Saturday, January 27, 2007

Stop me if I say something you don't understand

I used to work with a physician who dictated office notes in front of his patients. After explaining his findings, he would ask the patient to listen while he dictated his findings. “Stop me if I say something you don’t understand or think is inaccurate,” he would say. When he finished, he would ask the patient (again) if there was something she did not understand. This process assured three opportunities for patient understanding – after the exam, during dictation, and after dictation.

As a medical student, the doctor had lived with his wife’s parents and often heard his mother-in-law discussing her interactions with the medical community. She was clear about what she did and did not like, and he incorporated into his own practice the lessons he learned from her medical interactions.

This physician heard the voice of the “consumer” in his mother-in-law’s stories. She became a stand-in for his future patients, a role model of the “health care consumer,” long before that term entered the health care world. Today we understand that communications are important, not just for patient satisfaction, but for reasons of patient safety.

When patients feel comfortable asking questions, volunteering information, and voicing concerns, they are more likely to understand and cooperate with their treatment. They are also more likely to speak up if something seems wrong, and this can be an important warning sign. Effective communications with patients can reduce the opportunity for mistakes, such as medication errors, identification mix-ups, and wrong-side procedures.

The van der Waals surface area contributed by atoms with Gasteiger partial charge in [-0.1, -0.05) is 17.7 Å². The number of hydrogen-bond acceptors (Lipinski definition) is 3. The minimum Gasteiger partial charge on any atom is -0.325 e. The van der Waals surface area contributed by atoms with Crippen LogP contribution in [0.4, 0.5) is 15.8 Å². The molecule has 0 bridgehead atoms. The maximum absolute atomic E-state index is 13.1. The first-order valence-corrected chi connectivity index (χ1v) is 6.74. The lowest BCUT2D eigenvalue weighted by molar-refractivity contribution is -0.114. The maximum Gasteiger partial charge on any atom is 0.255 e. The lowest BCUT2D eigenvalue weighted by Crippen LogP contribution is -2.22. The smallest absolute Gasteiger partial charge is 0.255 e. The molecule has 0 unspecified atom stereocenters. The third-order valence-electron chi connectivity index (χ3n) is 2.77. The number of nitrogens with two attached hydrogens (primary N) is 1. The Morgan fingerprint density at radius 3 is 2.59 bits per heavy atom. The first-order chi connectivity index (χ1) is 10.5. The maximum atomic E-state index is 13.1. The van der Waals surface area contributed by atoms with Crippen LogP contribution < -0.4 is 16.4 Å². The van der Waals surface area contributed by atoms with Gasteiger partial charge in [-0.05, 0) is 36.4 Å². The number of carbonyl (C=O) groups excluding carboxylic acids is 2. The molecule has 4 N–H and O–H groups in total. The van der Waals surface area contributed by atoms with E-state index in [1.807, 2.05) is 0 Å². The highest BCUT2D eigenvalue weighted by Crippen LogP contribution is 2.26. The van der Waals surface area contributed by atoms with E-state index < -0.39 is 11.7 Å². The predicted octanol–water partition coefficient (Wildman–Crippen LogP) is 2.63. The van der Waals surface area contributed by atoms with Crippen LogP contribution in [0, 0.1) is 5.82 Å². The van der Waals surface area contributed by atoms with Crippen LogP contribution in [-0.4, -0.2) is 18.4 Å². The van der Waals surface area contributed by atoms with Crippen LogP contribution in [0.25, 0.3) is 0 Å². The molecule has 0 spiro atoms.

Two of my relatives were hospitalized in the last two months, and their experiences reminded me how different is the hospital world a patient experiences from the hospital world we see every day as caregivers.[1] What is obvious or routine to us may be invisible or incomprehensible to patients. They don’t understand our language. They don’t share our mental map that readily understands the relationships among attending and consulting doctors, charge nurses and discharge planners, therapists, and service staff.

Even knowledgeable people experience the hospital differently when they become patients. A surgeon once told me about his experience as a patient. “I was on a gurney,” he said, describing his trip to the OR. “As the transporter waited for an elevator, I was surrounded by equipment, IV poles, mobile x-ray units, food carts. I suddenly realized I was no longer a patient. I was a piece of cargo competing for elevator space.” The hospital world that was known to this experienced surgeon became a different place when he was a patient – he felt both isolated (“surrounded by equipment”) and alienated (“a piece of cargo”).

My recent experiences at two out-of-town hospitals reminded me how important it is to make patients feel secure and comfortable in our world. Recognizing the puzzlement in a patient’s eyes is a signal for us to explain what we just said – again – in different words. Recognizing that a smiling face does not always mean the patient understands what was just said should prompt us to take a moment to use new words or ask the question in a different way. These are basic skills in human communications, and in the hospital world they not only help patients feel more secure, they help us keep patients safe as well.

[1] My recent experience at the other hospitals prompted me to adapt this letter from one I wrote several years ago in a somewhat different form (January 3, 2004).

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